The fourth level of choice in sharing is to feel the feelings associated with an issue. In most males' lives there has been no one who has stayed around as a listener at this level since weaning. Boys have learned "it best to go off alone" if feeling any bad feeling. To simply be with a male who is feeling bad and not do anything is very useful and "unusual".


The fifth level is to allow emotions to discharge. You can congratulate yourself if he has tears or any other discharge. Simply staying with him as he gets to figure out emotions as they discharge is all he may need for quite some time. It's fine if he laughs or cries. No type of discharge is any more important than any other. A while spent yawning is every bit as valuable as some tears. Most boys have been beaten up or humiliated for tears or trembling. For a man to have relationships in which it is easy and safe for these natural physical process to happen, can open up his life. These simple emotional releases can be allowed to continue until they are exhausted and the man is freed from the tension. A spontaneous re-evaluation process will follow that reprocesses the information that was "trapped" in the tension. A quiet time after any emotional release may be needed to let this re-evaluation process complete itself.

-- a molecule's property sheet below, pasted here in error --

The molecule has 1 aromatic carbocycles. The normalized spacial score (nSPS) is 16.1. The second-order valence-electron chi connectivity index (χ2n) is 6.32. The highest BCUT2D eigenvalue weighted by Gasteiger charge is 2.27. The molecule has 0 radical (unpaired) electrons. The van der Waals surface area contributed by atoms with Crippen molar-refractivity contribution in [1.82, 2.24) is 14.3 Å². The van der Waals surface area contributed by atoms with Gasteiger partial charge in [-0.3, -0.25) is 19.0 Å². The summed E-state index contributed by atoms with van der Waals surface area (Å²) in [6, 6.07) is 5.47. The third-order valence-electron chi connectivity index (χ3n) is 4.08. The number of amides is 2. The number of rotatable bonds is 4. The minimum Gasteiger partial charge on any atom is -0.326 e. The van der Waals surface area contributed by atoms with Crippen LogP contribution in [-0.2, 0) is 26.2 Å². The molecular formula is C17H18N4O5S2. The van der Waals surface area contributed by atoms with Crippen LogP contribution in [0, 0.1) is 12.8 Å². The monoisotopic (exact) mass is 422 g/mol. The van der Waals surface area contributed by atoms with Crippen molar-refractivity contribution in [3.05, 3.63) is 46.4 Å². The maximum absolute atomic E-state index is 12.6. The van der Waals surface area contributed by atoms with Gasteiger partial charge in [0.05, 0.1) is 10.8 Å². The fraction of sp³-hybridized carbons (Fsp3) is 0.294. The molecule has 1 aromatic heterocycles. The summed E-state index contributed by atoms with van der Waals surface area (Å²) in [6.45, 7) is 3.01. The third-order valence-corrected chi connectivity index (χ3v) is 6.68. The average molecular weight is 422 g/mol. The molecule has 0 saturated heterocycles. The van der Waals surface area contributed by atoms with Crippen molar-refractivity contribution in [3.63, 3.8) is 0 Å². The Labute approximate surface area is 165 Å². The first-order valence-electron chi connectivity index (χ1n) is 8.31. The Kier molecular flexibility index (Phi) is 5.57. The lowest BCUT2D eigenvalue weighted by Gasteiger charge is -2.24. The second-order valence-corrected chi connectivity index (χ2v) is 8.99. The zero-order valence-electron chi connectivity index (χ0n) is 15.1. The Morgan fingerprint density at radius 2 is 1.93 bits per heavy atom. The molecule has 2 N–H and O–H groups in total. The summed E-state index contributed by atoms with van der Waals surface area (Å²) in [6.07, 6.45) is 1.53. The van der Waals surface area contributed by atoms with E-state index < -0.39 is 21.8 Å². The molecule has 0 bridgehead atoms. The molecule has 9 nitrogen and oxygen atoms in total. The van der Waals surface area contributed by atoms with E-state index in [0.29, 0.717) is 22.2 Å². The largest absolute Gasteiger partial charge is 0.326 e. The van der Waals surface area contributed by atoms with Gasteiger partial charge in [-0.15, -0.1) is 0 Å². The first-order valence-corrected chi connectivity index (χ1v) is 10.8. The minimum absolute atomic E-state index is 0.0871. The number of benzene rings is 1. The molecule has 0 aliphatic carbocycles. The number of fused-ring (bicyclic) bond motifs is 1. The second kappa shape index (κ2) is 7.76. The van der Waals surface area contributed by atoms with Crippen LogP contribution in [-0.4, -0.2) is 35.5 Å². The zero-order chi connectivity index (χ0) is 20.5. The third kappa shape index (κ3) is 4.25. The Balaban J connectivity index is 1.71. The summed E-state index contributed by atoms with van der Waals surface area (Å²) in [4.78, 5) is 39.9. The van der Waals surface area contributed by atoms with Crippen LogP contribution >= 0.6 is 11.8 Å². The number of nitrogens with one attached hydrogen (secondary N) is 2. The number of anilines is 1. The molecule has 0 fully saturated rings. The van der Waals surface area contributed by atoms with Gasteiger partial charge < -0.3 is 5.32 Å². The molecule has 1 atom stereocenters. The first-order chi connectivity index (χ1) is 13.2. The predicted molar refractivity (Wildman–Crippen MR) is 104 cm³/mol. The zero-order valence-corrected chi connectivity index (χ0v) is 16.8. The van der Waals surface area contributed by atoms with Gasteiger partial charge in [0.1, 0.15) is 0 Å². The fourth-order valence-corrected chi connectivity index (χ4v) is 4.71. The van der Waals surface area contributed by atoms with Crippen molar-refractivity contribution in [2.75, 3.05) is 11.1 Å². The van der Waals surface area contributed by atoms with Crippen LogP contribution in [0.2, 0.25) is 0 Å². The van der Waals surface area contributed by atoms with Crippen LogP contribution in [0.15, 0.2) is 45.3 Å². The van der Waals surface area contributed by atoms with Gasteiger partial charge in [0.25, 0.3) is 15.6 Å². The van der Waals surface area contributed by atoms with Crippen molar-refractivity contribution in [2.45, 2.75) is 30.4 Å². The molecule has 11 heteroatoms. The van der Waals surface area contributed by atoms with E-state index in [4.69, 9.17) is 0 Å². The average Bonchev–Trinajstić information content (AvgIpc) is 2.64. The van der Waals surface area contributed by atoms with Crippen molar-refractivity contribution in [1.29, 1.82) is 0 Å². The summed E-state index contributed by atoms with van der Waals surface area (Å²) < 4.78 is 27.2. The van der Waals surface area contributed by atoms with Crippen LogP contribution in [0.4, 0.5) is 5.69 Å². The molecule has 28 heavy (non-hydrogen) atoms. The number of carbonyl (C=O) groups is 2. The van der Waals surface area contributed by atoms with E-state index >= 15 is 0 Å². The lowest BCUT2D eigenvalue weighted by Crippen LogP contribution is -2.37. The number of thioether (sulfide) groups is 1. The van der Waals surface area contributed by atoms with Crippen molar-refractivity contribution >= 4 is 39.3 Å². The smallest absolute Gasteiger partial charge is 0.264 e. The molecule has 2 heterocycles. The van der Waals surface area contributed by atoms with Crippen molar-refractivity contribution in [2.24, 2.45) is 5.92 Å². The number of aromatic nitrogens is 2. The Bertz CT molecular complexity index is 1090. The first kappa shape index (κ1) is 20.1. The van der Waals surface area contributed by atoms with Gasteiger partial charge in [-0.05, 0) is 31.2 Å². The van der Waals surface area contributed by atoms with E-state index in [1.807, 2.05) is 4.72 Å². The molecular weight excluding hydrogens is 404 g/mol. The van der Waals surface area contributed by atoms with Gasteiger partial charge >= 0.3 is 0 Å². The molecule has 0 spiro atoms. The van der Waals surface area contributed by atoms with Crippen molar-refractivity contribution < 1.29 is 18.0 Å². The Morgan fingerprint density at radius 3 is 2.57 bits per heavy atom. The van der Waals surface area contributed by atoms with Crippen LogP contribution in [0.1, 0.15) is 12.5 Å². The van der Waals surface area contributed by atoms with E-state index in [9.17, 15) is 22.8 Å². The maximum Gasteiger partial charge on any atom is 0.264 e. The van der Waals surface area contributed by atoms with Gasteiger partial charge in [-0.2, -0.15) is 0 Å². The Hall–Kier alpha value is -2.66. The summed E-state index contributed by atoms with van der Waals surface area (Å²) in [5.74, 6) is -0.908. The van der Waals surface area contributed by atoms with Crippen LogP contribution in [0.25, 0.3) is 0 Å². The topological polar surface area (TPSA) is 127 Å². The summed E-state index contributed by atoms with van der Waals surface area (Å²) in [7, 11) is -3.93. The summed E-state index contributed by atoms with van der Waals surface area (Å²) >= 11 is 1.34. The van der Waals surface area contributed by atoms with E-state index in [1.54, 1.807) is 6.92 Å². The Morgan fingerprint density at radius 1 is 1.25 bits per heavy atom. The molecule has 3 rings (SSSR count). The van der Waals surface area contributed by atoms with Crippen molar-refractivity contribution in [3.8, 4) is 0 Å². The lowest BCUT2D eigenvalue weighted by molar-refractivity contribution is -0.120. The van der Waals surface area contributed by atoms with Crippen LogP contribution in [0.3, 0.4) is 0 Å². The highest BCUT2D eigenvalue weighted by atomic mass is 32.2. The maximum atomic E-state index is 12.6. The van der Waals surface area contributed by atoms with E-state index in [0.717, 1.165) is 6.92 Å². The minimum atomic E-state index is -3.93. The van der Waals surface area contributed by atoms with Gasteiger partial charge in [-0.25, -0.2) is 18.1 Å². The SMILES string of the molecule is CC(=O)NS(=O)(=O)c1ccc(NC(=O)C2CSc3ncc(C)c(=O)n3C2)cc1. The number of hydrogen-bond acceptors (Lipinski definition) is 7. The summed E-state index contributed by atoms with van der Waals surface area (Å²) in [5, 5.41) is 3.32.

Persisting With Emotional Discharge

When a man finds a way of showing his struggles that has him discharging them, he will need the counsellor's help in persisting with that discovery. With out this persistence men often will loose their "place" and go back to talking around the issue until they find the spot where discharge begins again. The skill and the experience of the counsellor is in the ease and clarity that the client can be allowed and encouraged to repeat what allowed the emotions to discharge.

The simplest "technique" is the counsellor saying "again" after the emotional discharge finishes. Sometimes the repeating in the same tones, the words the client used that immediately proceeded the discharge, will allow the process to continue. The counsellor will need to have at least begun emotional discharge work on the issues that they may have in similar areas to remain flexible enough to allow men to show themselves in this way.

Simply by persisting with having sessions in which the counsellor waits for, and allows the man to make his own choices, and then encourages these to be continued and developed, allows men to reclaim the ability to choose to, show themselves, feel and discharge emotions. Over a period of months or years men engaged in this work will regain their strength in this inherent process.

(c) Copyright 1997-2003 Sydney Men's Network
Updated 14/5/2003